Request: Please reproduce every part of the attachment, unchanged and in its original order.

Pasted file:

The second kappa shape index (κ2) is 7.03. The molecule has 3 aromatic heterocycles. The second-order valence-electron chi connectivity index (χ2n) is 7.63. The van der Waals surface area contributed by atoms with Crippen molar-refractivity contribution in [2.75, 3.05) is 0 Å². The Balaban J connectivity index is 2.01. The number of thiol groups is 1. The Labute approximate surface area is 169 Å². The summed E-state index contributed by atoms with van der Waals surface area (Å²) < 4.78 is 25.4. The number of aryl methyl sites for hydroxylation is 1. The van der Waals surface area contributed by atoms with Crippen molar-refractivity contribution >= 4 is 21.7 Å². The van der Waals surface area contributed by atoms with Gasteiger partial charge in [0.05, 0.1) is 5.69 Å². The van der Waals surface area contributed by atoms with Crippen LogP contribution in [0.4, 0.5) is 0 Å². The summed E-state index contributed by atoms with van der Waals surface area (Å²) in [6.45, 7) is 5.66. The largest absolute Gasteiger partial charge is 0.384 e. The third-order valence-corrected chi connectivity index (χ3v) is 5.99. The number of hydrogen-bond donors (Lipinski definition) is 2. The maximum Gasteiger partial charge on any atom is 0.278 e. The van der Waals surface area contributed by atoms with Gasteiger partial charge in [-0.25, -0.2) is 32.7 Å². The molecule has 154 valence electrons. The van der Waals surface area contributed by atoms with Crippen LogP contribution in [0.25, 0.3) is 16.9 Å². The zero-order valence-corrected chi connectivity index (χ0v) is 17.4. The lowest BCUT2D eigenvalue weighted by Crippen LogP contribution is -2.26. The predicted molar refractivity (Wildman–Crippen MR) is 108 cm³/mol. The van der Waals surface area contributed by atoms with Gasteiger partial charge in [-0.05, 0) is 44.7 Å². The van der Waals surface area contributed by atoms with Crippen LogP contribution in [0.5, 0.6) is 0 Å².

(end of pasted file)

The second kappa shape index (κ2) is 7.03. The molecule has 3 aromatic heterocycles. The second-order valence-electron chi connectivity index (χ2n) is 7.63. The van der Waals surface area contributed by atoms with Crippen molar-refractivity contribution in [2.75, 3.05) is 0 Å². The Balaban J connectivity index is 2.01. The number of thiol groups is 1. The Labute approximate surface area is 169 Å². The summed E-state index contributed by atoms with van der Waals surface area (Å²) < 4.78 is 25.4. The number of aryl methyl sites for hydroxylation is 1. The van der Waals surface area contributed by atoms with Crippen molar-refractivity contribution >= 4 is 21.7 Å². The van der Waals surface area contributed by atoms with Gasteiger partial charge in [0.05, 0.1) is 5.69 Å². The van der Waals surface area contributed by atoms with Crippen LogP contribution in [0.4, 0.5) is 0 Å². The summed E-state index contributed by atoms with van der Waals surface area (Å²) in [6.45, 7) is 5.66. The largest absolute Gasteiger partial charge is 0.384 e. The third-order valence-corrected chi connectivity index (χ3v) is 5.99. The number of hydrogen-bond donors (Lipinski definition) is 2. The maximum Gasteiger partial charge on any atom is 0.278 e. The van der Waals surface area contributed by atoms with Gasteiger partial charge in [-0.25, -0.2) is 32.7 Å². The molecule has 154 valence electrons. The van der Waals surface area contributed by atoms with Crippen LogP contribution in [0.25, 0.3) is 16.9 Å². The zero-order valence-corrected chi connectivity index (χ0v) is 17.4. The lowest BCUT2D eigenvalue weighted by Crippen LogP contribution is -2.26. The predicted molar refractivity (Wildman–Crippen MR) is 108 cm³/mol. The van der Waals surface area contributed by atoms with Gasteiger partial charge in [-0.05, 0) is 44.7 Å². The van der Waals surface area contributed by atoms with Crippen LogP contribution in [0.5, 0.6) is 0 Å².